The $243,169 award will fund procurement of new high throughput computing and underwater acoustic sensing systems for use by researchers at Michigan Tech.

The Defense University Research Instrumentation Program (DURIP) supports universities through awards meant to build the infrastructures necessary for relevant, high-quality Navy research.

We believe that these resources will considerably multiply our capability and productivity in assisting the U.S. Navy, and DoD at large, to move forward on numerous fronts. We have excellent resources, but lack some infrastructure capabilities to make a leap in theory and applications.

Timothy Havens, Director, Institute of Computing and Cybersystems

Havens says that the award supports two active U.S. Navy projects in particular, “ONR Graduate Traineeship Award: Multi-Modal, Near-Shore, Ice-Covered Arctic Acoustic Propagation Measurements and Analysis (ONR #N00014-18-1-2592)” and “Localization, Tracking, and Classification of On-Ice and Underwater Noise Sources Using Machine Learning (US NSWC #N00174-19-1-0004).”

“With this new equipment we can begin to conduct more detailed, realistic, and repeatable sensor/target experiments, and facilitate expansion of current research into related areas of interest to the DoD, such as deep learning with digital phased arrays and persistent, distributed sensing with sensor arrays,” Havens notes.

“The equipment will significantly enhance Michigan Tech capabilities for six other Department of Defense (DoD)-funded projects as well, including NGA, SPAWAR, and DARPA awards,” he adds.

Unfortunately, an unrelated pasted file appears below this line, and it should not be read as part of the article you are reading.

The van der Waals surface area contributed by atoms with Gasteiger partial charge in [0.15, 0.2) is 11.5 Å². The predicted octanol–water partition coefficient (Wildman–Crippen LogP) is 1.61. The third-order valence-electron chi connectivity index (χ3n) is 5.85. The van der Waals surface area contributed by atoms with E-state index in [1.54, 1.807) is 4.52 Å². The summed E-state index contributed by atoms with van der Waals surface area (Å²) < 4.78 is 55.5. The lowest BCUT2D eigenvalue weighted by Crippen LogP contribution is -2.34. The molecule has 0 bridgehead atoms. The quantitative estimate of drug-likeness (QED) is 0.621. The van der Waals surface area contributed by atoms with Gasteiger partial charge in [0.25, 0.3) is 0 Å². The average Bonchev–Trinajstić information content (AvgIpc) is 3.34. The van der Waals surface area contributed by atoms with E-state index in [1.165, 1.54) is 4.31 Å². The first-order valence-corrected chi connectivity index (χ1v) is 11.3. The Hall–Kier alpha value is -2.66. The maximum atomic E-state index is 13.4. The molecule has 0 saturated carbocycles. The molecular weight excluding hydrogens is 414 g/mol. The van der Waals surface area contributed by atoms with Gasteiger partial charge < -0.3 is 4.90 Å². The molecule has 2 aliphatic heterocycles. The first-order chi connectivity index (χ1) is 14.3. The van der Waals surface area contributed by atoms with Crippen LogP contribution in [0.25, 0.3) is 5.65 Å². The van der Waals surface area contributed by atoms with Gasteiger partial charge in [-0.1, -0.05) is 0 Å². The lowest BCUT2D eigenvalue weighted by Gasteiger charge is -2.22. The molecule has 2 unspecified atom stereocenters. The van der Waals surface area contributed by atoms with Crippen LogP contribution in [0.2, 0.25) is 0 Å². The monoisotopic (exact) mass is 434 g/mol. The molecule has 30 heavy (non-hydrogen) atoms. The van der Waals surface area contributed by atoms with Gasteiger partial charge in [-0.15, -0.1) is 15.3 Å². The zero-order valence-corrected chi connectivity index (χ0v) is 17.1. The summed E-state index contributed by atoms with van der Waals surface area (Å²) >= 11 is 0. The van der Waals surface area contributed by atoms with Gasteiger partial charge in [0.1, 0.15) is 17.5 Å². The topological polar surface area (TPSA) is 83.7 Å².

Finally, through graduate student participation in the research, and collaboration with the undergraduate SENSE Enterprise at Michigan Tech (Strategic Education through Naval Systems Experiences), the equipment will augment Navy STEM education and future workforce development.

Tim Havens is associate dean for research, College of Computing, the William and Gloria Jackson Associate Professor of Computer Systems, and director of the Institute of Computing and Cybersystems.

Andrew Barnard is director of the Great Lakes Research Center,
associate professor, Mechanical Engineering—Engineering Mechanic, and Faculty advisor to the undergraduate SENSE Enterprise.

Guy Meadows is director of the Marine Engineering Laboratory, the Robbins Professor of Sustainable Marine Engineering, and a research professor in the Department of Mechanical Engineering-Engineering Mechanics.

Gowtham is director of research computing for Michigan Tech’s Information Technology department; an adjunct assistant professor, Physics; a research associate professor, Electrical and Computer Engineering; and an NSF XSEDE Campus Champion.